Episode Archive for November 2010
November 26, 2010
This week is a special episode featuring interviews with two guests, James Randi and D.J. Grothe.
James Randi is a world-renowned magician and the modern-day Houdini of skepticism. He is the author of numerous books, including Flim-Flam! Psychics, ESP, Unicorns and Other Delusions and the forthcoming A Magician in the Laboratory. He is the founder and Chairman of the James Randi Educational Foundation (JREF). This interview was recorded live at The Amaz!ng Meeting 8 in Las Vegas, 2010.
In this interview with Karen Stollznow, Randi reflects on his life’s work. He speaks about his organization and his role as a central figure…
November 19, 2010
For the community of scientists who study the Earth’s climate, these are bewildering times.
They’ve seen wave upon wave of political attacks. They’re getting accustomed to a public that grows more skeptical of their conclusions even as scientists grow more confident in them.
No wonder there’s much frustration out there in the climate science world—and now, a group of researchers have organized to do something about it. Their initiative is called the Climate Science Rapid Response Team, and it pledges to organize dozens of researchers to help set the record straight.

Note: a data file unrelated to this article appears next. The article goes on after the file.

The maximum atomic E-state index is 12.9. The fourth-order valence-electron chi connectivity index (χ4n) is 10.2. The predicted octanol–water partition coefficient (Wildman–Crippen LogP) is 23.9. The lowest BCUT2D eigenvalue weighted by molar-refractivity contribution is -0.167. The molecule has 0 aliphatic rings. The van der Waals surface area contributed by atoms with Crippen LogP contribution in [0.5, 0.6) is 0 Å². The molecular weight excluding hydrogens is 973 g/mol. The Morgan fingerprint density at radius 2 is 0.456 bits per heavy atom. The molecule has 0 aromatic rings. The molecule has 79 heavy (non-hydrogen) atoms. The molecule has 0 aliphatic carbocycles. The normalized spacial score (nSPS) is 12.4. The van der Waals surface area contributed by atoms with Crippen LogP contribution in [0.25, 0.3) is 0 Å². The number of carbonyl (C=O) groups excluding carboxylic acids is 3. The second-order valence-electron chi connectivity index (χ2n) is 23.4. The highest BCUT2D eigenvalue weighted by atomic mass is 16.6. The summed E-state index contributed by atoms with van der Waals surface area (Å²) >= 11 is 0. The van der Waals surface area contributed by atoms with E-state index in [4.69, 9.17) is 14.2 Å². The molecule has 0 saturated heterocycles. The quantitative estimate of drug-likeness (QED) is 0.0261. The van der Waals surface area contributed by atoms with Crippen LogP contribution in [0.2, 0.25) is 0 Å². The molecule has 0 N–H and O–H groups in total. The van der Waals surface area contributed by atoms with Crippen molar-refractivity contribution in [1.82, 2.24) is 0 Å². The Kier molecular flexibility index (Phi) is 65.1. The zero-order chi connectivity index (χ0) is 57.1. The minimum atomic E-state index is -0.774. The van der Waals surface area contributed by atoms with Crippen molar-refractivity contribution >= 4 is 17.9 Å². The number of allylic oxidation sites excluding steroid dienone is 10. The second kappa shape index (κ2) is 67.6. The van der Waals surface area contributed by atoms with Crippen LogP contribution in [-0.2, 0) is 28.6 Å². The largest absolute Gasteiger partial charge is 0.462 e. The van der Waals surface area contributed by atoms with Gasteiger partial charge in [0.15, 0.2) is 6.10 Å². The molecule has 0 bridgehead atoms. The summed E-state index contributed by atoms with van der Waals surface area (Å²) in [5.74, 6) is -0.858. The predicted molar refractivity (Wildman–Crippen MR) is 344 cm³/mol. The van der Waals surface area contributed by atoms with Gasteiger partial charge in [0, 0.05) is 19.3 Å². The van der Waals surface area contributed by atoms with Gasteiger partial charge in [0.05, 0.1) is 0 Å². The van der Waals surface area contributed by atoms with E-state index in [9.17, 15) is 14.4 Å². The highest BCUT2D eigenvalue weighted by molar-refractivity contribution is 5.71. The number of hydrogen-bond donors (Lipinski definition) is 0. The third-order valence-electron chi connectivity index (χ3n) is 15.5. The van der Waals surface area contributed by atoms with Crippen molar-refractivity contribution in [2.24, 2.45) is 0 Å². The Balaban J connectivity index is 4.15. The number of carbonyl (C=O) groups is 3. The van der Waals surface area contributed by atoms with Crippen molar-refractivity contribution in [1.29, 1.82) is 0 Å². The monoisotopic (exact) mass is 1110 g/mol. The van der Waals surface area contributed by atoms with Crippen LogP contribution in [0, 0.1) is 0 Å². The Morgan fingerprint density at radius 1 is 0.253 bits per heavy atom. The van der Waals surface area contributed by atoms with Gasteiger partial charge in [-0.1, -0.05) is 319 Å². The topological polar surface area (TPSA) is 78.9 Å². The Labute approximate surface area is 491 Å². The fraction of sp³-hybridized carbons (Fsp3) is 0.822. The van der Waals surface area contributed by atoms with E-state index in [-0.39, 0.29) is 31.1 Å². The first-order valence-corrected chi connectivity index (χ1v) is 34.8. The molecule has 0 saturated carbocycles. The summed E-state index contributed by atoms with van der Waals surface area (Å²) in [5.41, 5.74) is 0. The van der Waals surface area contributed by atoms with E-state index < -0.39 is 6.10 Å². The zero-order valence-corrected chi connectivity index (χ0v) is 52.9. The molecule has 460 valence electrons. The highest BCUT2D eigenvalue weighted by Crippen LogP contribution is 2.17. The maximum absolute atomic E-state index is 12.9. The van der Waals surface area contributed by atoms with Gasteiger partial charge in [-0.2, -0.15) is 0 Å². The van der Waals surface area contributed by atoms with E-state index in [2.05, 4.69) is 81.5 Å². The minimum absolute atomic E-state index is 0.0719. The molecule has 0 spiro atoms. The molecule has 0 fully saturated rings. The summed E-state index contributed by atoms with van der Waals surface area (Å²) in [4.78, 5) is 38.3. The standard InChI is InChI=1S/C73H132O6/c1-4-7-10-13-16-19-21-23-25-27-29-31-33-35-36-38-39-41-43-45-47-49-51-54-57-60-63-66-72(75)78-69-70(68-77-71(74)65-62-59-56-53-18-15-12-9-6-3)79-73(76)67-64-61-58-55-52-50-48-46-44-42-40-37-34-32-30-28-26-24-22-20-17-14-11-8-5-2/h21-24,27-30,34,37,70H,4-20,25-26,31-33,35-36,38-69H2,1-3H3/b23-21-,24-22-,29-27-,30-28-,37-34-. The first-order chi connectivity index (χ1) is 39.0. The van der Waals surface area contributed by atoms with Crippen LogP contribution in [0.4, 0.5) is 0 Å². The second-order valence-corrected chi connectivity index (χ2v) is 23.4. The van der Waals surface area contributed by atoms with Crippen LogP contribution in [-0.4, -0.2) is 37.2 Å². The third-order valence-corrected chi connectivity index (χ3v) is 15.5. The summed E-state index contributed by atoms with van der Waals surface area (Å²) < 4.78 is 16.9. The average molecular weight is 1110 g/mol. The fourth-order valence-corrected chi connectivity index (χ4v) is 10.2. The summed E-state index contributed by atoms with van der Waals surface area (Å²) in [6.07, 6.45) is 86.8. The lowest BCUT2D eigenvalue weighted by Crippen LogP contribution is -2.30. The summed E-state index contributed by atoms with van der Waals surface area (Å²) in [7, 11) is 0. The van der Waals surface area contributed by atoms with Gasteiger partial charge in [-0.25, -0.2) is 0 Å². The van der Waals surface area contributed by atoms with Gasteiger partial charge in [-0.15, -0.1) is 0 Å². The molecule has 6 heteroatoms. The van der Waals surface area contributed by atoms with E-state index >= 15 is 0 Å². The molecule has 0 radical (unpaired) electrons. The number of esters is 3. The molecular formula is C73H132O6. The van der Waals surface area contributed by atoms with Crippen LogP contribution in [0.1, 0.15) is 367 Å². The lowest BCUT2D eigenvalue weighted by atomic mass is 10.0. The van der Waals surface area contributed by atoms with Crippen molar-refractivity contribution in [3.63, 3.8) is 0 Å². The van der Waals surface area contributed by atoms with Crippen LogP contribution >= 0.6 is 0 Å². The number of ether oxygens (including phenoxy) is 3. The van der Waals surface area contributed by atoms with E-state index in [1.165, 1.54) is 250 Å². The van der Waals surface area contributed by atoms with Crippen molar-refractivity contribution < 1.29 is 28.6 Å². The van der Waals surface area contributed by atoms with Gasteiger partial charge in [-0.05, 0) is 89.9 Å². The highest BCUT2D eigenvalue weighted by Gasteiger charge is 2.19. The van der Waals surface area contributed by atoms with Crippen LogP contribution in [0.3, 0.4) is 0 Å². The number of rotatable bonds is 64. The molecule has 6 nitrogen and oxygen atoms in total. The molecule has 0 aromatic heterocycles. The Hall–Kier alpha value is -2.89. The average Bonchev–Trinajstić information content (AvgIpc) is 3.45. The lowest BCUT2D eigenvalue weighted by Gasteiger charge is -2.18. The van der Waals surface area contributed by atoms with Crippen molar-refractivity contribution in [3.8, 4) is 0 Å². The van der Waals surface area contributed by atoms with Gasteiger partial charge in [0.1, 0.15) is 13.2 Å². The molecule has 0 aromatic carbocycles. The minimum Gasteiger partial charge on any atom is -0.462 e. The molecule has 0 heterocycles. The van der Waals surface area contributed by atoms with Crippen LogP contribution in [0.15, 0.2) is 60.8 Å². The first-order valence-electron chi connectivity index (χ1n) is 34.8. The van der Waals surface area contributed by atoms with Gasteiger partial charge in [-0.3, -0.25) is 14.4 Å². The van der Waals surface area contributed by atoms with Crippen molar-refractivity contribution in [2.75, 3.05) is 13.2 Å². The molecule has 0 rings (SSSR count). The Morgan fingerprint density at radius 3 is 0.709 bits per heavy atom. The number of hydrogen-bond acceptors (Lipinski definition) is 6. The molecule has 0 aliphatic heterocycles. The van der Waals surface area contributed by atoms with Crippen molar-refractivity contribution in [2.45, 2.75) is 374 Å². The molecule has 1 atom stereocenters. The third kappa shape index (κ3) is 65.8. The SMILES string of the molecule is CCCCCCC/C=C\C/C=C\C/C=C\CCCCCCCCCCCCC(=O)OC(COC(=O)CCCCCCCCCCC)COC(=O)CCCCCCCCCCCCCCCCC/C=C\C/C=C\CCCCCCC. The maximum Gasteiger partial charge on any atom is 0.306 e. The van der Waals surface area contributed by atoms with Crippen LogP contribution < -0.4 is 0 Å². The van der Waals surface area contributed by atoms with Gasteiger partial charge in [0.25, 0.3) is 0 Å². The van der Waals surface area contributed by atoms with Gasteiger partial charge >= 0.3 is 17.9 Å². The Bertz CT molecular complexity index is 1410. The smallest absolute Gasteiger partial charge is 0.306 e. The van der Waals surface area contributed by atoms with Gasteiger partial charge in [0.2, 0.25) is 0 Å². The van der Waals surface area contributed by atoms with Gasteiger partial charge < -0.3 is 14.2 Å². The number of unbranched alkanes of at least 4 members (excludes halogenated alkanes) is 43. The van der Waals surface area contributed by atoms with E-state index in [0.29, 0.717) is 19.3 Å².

November 12, 2010
How did his studies at Catholic Georgetown University set CFI President and CEO Ronald A. Lindsay on the primrose path to atheism? Does he now count himself a lawyer or a philosopher, neither, or both?
Point of Inquiry asks Ron about the basis for ethics for atheists and secularists. Are atheists nihilists, as is often said? Would that necessarily be bad? Host Robert Price and Lindsay carry on a brisk, illuminating discussion of Aquinas, Kant, and Hume, applying their insights to ethics and public policy.
One often hears secularists complaining that religious believers are…
November 05, 2010
It’s a longstanding debate in the philosophy of science: Is “demarcation” possible? Can we really draw firm lines between science and pseudoscience?
Massimo Pigliucci thinks so. In his new book Nonsense on Stilts: How to Tell Science from Bunk, Pigliucci attempts to rescue the notion that there are claims we can rule out, and claims we can rule in—a real means of determining what’s science and what isn’t.
Along the way, Pigliucci touches on howlers like creationism and astrology, and borderland areas of research like SETI—and weighs whether science can ever hope to test claims about the supernatural.